Federal Regulators Seize, Sell Md. Bank
Saturday, January 31, 2009
Federal regulators yesterday seized Suburban Federal Savings Bank in Crofton in the first bank failure in the Washington area since 1993.
Suburban Federal, a small bank with seven branches, was immediately sold to Virginia-based Bank of Essex. All deposits were protected.
Regulators also seized banks in Utah and Florida yesterday, raising the number of January failures to six, the most in any month during the current recession.
The failure of Suburban Federal was all but announced in advance. The bank had been running out of money it needed to absorb mounting losses on mortgage loans. The company was told by regulators in November to find a buyer. An insurance company flirted with the notion, then backed away. Last week, regulators issued an ultimatum, threatening to close the bank if no buyer emerged.
Suburban Federal specialized in mortgage lending and such banks, known as thrifts, have proved particularly vulnerable during the current crisis. Thrifts including Washington Mutual and IndyMac Bancorp have failed, while others such as Chevy Chase Bank and Countrywide Financial have been sold after running into financial difficulties.
The Office of Thrift Supervision, which regulated all of those banks, said Suburban Federal began in 2005 to originate more high-risk mortgage loans.
"Its problems resulted from the failure of the Board of Directors and managers to oversee an aggressive lending program," the OTS said in a statement yesterday.
Suburban Federal was founded in 1954, and chief executive Robert Morrison Jr. is the grandson of the founder. In 2004, the private company acquired Westview Savings Bank of Baltimore, and regulators say it soon started easing underwriting standards on its mortgage loans, including allowing borrowers to submit reduced documentation of their income. The company also expanded its lending to residential real estate developers. Almost immediately, some of its borrowers fell behind on payments.
By last year the losses were overwhelming the company. Through the first nine months of 2008, Suburban Federal reported losses of $27 million, leaving only about $4 million in its capital reserve -- less than a third of the minimum amount required by regulators.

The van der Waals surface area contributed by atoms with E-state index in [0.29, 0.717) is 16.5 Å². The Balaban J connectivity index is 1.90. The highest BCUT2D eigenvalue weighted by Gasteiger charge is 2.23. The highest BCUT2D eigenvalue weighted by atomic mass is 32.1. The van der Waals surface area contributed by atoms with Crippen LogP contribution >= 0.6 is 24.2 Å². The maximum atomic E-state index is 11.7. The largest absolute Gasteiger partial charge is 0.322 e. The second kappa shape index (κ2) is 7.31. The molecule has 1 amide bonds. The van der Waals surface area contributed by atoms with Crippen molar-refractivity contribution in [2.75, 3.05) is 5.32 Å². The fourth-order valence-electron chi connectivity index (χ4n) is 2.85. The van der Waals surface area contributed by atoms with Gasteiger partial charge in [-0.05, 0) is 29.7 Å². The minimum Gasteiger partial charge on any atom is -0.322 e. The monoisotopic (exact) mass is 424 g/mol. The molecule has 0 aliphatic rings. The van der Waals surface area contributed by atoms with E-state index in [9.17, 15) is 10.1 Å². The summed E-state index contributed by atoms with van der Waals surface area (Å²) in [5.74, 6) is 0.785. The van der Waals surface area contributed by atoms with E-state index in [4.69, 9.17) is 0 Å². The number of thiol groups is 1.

Aegon, a Dutch insurance company with a U.S. headquarters in Baltimore, filed for permission in November to buy the thrift, but withdrew the application in December.
Bert Ely, a banking consultant who followed the company's troubles, said regulators waited far too long to act, resulting in a relatively expensive failure. The Federal Deposit Insurance Corp. estimated that it will incur losses of $126 million in resolving the bank's $360 million in assets, an unusually high proportion.
"Any time you see a loss percentage that high, that is a clear failure to act for too long," said Ely, who has raised concerns about a similar pattern in other recent failures.
The OTS said in a statement that the agency became aware of the company's problems during a routine examination in February 2007 and barred the company from making further development loans, the first in a series of regulatory actions culminating with yesterday's seizure.
The buyer, Tappahannock-based Bank of Essex, is a subsidiary of Community Bankers Trust, which got a taxpayer investment of $18 million in December. In November, the company acquired a failed bank in Georgia, the Community Bank, from the government.
The last bank to fail in the Washington area was City National Bank of Washington in 1993. That was the tail end of a long period dense with failures as savings-and-loans collapsed and small commercial lenders floundered.
Several local banks that have faced mounting troubles in recent months have found buyers, including Abigail Adams National Bancorp of the District, Fidelity & Trust of Bethesda and Chevy Chase Bank.
Regulators seized two other banks yesterday, Ocala National Bank in Florida and MagnetBank in Utah, matching the largest total on any day of the current crisis. MagnetBank was only three years old, and noteworthy because regulators were unable to find a buyer like they usually can with troubled banks. The bank will be liquidated instead.